Few have done so much to help finance the school reform movement — and explain the economic reasons why all children need a high-quality education — as Bill Gates has done over the past two decades. For that, the Microsoft billionaire and cofounder of the foundation which share his (and his wife Melinda’s) name deserves plenty of praise.
But even Bill Gates gets it wrong. This was clear last month when a report from research outfit MRDC vindicated the small high schools effort his foundation championed (during education technology guru Tom Vander Ark’s time running its education philanthropy operations) and then largely abandoned when it didn’t immediately bear fruit. (Your editor also got it partly wrong too as did other reformers.) Same is true for the Gates Foundation’s continued support of including classroom observations in its so-called “multiple measures” approach to evaluating teachers — even as data from its latest Measures of Effective Teaching report reveals that doing so actually makes evaluations even less useful for teachers and students alike. And on the pages of the New York Times, Gates (or, more likely, the Gates Foundation’s communications department) takes the wrong approach on publishing data on the performance of teachers.
The latest round of this discussion was prompted by last week’s ruling by a New York State appellate court allowing New York City to release teacher performance data based on Value-Added analysis of student test score data. The American Federation of Teachers’ Big Apple local had fought tooth-and-nail against the move tooth. With New York City officials preparing to release the data on a series of Excel spreadsheets (when it could have actually done a better job by creating a simple interactive database), the release of the data should be championed by reformers such as Gates as great news for families — who need to know the quality of the teachers in whose care they leave their children — and good-to-great teachers (who can now get the recognition they deserve for high-quality work that often gets lost in cultures of mediocrity that do more to reward laggard counterparts). And this form of sunlight is the best sort of disinfectant, shedding light on low quality teaching, the faulty school leadership that enables it through in myriad ways, and the ed schools that fail to equip aspiring teachers with the tools needed for successfully helping their students.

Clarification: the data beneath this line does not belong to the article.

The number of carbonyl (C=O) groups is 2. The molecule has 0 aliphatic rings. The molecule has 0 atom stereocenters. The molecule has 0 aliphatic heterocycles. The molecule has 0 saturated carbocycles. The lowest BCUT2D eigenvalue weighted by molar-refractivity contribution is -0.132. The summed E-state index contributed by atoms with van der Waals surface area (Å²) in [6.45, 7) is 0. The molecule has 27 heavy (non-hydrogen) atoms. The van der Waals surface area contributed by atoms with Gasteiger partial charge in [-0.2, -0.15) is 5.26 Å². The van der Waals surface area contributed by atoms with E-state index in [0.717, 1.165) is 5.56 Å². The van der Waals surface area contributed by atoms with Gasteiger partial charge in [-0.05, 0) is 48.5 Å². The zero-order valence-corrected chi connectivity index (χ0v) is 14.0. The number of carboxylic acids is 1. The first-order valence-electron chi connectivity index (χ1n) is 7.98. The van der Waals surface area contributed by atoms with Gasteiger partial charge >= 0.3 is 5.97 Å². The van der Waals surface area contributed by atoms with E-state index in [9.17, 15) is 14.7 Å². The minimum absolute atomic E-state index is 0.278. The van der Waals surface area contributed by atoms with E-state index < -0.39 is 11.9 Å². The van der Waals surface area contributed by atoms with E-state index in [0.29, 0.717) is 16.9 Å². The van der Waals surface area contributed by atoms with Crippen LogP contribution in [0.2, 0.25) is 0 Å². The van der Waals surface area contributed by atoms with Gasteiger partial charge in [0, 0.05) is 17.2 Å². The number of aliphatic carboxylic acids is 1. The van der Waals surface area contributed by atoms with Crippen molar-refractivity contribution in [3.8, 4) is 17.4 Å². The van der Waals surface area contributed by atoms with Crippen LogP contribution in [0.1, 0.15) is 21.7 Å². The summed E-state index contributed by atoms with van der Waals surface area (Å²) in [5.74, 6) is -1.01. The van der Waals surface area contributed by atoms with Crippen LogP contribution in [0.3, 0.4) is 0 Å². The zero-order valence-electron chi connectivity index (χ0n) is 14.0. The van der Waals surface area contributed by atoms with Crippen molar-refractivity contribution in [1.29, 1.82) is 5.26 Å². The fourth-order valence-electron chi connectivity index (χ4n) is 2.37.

Yet in his op-ed, Gates is far more concerned with the feelings of teachers than with promoting such systematic reform. He argues that publishing teacher data does little more than “shame” poor performing teachers without giving them the “specific feedback” they need in order to either improve or leave the profession. From where he sits, publishing the data will only harm efforts the Gates Foundation is pushing to overhaul teacher evaluation systems
Gates is hardly alone in this view. Within the past couple of years, Dropout Nation has criticized American Enterprise Institute education czar Rick Hess, and others in the Beltway reform crowd (as well as operations-oriented reformers such as Wendy Kopp of Teach For America), for opposing the publishing of Value-Added teacher performance data. The fact that many of these so-called “bold” reformers are unwilling to actually be bold when the opportunity presents itself is one reason why deserved to be called on the carpet. But another reason why their thinking deserves criticism is that on this subject, they lose focus on the concerns that matter most: That of families and high-quality teachers. They constantly approach this issue from the perspective of school leaders, and operators (whose roles in the human capital arena include evaluating performance and fostering strong school cultures) instead of from the perspective of parents (who as guardians of those who Clare consumers in education, only care about helping their kids achieve lifelong success) or good-to-great teachers as individual professionals (who as much want to be recognized and rewarded for their work as they want to get solid feedback from principals). And this is the mistake Gates makes as well.